Follow it over the phone at (418) 669-5055
During your stay at the igloft, you will have to tune your outings according to the weather. In addition to assimilating the concepts of the information sheet # 13 that explains cold weather management, we share with you additional concepts and resources in this section.
The temperature felt
The felt temperature or wind chill index is an index that expresses the subjective sensation of cold or heat according to the measured temperature, wind and relative humidity. Historically developed in Canada and the United States, the index is evaluated by empirical formulas in such a way that it is intuitively comparable to the temperature that would cause the same sensation on bare skin in conditions of no wind and humidity relative normal.
Gusts of wind
A gust (or wind gust) is a brief increase in the speed of the wind, usually less than 20 seconds. It is of a more transient character than a squall, which lasts minutes, and is followed by a lull or slackening in the wind speed. They are caused either by the instability of the air, or by topographical or artificial obstacles, such as tall buildings.
Blowing snow is snow lifted from the surface by the wind, at eye level (1.8 m or 6 ft) or more, that will reduce visibility. Blowing snow can come from falling snow or snow that already accumulated on the ground but is picked up and blown about by strong winds. It is one of the classic requirements for a blizzard.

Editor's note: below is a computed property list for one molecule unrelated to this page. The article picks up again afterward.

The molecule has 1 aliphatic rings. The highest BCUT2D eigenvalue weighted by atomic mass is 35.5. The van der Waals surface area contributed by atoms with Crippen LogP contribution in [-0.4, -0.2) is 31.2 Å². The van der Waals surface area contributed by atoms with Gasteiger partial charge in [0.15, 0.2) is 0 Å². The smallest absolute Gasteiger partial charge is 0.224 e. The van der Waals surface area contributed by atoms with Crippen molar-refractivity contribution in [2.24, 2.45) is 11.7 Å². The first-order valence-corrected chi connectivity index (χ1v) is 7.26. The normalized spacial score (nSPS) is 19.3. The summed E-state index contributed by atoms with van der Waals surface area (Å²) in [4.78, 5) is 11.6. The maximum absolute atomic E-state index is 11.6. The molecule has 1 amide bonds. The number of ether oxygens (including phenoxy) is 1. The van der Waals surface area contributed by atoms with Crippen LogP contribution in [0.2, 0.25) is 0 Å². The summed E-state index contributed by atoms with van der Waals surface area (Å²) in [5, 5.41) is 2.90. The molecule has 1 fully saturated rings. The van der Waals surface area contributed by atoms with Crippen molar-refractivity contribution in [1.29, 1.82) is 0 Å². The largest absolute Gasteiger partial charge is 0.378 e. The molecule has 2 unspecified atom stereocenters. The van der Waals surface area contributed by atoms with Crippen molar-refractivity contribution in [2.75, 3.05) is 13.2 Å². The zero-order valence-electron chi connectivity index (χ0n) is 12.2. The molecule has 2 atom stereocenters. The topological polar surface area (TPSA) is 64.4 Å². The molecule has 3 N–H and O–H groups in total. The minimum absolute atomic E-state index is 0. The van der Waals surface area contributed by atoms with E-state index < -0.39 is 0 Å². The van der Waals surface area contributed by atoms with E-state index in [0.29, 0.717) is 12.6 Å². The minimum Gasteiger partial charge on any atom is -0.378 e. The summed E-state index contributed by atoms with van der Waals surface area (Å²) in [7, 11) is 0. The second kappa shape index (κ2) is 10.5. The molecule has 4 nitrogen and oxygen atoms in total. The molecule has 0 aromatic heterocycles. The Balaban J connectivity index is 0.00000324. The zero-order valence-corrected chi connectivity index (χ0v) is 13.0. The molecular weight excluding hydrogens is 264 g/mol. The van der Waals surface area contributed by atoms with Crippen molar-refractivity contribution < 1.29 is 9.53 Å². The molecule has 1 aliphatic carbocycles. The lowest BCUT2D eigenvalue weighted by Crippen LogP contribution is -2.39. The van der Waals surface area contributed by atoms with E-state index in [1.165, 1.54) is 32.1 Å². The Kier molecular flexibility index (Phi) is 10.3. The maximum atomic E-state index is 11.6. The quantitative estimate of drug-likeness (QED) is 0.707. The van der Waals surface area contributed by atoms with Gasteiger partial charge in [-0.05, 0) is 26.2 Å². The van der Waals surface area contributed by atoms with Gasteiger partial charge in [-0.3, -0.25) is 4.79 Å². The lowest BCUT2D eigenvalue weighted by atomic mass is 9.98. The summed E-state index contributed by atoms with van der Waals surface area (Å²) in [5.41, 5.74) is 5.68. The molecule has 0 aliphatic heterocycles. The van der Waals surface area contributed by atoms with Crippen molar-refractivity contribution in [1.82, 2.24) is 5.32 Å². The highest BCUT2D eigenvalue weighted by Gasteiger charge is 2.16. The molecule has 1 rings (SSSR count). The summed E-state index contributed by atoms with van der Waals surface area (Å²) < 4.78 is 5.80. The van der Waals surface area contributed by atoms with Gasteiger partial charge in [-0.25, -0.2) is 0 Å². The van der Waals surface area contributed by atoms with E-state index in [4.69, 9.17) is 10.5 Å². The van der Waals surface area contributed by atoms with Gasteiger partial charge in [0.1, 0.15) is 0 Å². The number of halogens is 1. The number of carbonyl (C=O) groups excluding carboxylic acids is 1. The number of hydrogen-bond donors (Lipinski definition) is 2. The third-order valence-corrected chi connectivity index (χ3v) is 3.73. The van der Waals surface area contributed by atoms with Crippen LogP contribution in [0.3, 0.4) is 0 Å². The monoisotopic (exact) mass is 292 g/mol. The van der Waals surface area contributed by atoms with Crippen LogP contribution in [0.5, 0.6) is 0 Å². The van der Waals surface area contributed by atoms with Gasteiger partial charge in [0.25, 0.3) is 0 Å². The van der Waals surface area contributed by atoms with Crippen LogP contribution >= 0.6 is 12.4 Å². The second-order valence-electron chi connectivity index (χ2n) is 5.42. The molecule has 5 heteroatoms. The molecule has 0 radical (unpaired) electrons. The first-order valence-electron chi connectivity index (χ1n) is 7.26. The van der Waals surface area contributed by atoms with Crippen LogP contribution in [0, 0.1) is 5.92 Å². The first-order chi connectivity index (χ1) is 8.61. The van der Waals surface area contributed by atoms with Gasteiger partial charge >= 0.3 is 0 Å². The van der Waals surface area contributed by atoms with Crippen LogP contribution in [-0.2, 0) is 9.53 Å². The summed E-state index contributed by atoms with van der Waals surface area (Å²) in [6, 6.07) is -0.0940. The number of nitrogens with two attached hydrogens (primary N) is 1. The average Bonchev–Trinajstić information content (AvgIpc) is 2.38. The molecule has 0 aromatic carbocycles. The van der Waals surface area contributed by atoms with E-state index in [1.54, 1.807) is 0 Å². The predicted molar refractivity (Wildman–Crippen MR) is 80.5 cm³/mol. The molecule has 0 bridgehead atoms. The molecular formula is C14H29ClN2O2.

The particularities of the aera
Although partially covered from the winds thanks to the nearby islands, the igloft accommodation is located in a particular area. Indeed, because of the position of the prevailing winds and the morphology of the lake, the gusts often bring large accumulations of snow when the blowing snow phenomenon sets in. Be aware that in addition to reduced visibility, excursionists could encounter the appearance of large snowflakes on the trails. It is all the more important at this time to understand the portrait of the weather during your stay in the igloft.
Water infiltration areas
Each year, adjustments to the water level of Lac-Saint-Jean are made in order to control the flow of rivers. These fluctuations can cause certain areas to be subject to water infiltration. This is because a quantity of water can possibly seep into the ice and leave a liquid accumulation under the snow. Be aware that this phenomenon is common and does not affect the thickness of the ice.
Here are some resources to help you get the most detailed possible picture of the weather during your stay at the igloft:
Environment Canada: 418 669-5055 (Alma) https://meteo.gc.ca/city/pages/qc-144_metric_e.html
Weather forecast Media: https://www.meteomedia.com/ca/meteo/quebec/saint-gedeon-lac-saint-jean-est